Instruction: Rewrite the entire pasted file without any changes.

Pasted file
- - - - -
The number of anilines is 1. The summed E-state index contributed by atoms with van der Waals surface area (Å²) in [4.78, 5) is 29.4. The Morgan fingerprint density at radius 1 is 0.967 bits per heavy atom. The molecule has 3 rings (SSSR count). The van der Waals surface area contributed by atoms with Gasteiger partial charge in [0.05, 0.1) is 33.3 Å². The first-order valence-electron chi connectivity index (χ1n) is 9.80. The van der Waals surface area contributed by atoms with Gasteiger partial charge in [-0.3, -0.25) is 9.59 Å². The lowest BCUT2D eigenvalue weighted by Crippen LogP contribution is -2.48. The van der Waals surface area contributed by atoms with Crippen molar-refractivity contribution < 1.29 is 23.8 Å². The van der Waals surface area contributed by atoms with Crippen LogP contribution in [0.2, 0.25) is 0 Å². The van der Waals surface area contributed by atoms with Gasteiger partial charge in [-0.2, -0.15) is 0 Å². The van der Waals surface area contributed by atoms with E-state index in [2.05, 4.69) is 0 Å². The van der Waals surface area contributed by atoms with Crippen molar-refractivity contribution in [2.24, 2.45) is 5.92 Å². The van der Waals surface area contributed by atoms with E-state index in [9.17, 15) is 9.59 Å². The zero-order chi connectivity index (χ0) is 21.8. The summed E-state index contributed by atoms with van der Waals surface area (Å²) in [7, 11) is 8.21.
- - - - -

The number of anilines is 1. The summed E-state index contributed by atoms with van der Waals surface area (Å²) in [4.78, 5) is 29.4. The Morgan fingerprint density at radius 1 is 0.967 bits per heavy atom. The molecule has 3 rings (SSSR count). The van der Waals surface area contributed by atoms with Gasteiger partial charge in [0.05, 0.1) is 33.3 Å². The first-order valence-electron chi connectivity index (χ1n) is 9.80. The van der Waals surface area contributed by atoms with Gasteiger partial charge in [-0.3, -0.25) is 9.59 Å². The lowest BCUT2D eigenvalue weighted by Crippen LogP contribution is -2.48. The van der Waals surface area contributed by atoms with Crippen molar-refractivity contribution < 1.29 is 23.8 Å². The van der Waals surface area contributed by atoms with Crippen LogP contribution in [0.2, 0.25) is 0 Å². The van der Waals surface area contributed by atoms with Gasteiger partial charge in [-0.2, -0.15) is 0 Å². The van der Waals surface area contributed by atoms with E-state index in [2.05, 4.69) is 0 Å². The van der Waals surface area contributed by atoms with Crippen molar-refractivity contribution in [2.24, 2.45) is 5.92 Å². The van der Waals surface area contributed by atoms with E-state index in [9.17, 15) is 9.59 Å². The zero-order chi connectivity index (χ0) is 21.8. The summed E-state index contributed by atoms with van der Waals surface area (Å²) in [7, 11) is 8.21.